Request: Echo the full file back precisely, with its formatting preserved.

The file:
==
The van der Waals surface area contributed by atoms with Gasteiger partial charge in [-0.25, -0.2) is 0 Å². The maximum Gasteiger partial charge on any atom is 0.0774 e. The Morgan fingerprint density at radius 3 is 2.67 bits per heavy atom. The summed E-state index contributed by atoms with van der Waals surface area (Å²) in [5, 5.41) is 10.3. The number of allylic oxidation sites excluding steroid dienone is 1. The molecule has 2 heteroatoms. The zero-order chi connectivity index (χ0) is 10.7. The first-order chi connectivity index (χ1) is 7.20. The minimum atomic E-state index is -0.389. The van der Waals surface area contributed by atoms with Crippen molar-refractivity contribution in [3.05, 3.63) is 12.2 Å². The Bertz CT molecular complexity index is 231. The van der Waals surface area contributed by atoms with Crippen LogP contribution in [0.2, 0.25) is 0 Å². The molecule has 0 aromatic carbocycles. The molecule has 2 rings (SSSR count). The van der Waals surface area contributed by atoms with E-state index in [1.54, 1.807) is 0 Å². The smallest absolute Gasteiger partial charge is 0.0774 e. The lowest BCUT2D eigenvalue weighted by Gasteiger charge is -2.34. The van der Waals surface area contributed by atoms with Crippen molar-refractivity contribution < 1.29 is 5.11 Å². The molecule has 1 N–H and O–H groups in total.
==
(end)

The van der Waals surface area contributed by atoms with Gasteiger partial charge in [-0.25, -0.2) is 0 Å². The maximum Gasteiger partial charge on any atom is 0.0774 e. The Morgan fingerprint density at radius 3 is 2.67 bits per heavy atom. The summed E-state index contributed by atoms with van der Waals surface area (Å²) in [5, 5.41) is 10.3. The number of allylic oxidation sites excluding steroid dienone is 1. The molecule has 2 heteroatoms. The zero-order chi connectivity index (χ0) is 10.7. The first-order chi connectivity index (χ1) is 7.20. The minimum atomic E-state index is -0.389. The van der Waals surface area contributed by atoms with Crippen molar-refractivity contribution in [3.05, 3.63) is 12.2 Å². The Bertz CT molecular complexity index is 231. The van der Waals surface area contributed by atoms with Crippen LogP contribution in [0.2, 0.25) is 0 Å². The molecule has 0 aromatic carbocycles. The molecule has 2 rings (SSSR count). The van der Waals surface area contributed by atoms with E-state index in [1.54, 1.807) is 0 Å². The smallest absolute Gasteiger partial charge is 0.0774 e. The lowest BCUT2D eigenvalue weighted by Gasteiger charge is -2.34. The van der Waals surface area contributed by atoms with Crippen molar-refractivity contribution < 1.29 is 5.11 Å². The molecule has 1 N–H and O–H groups in total.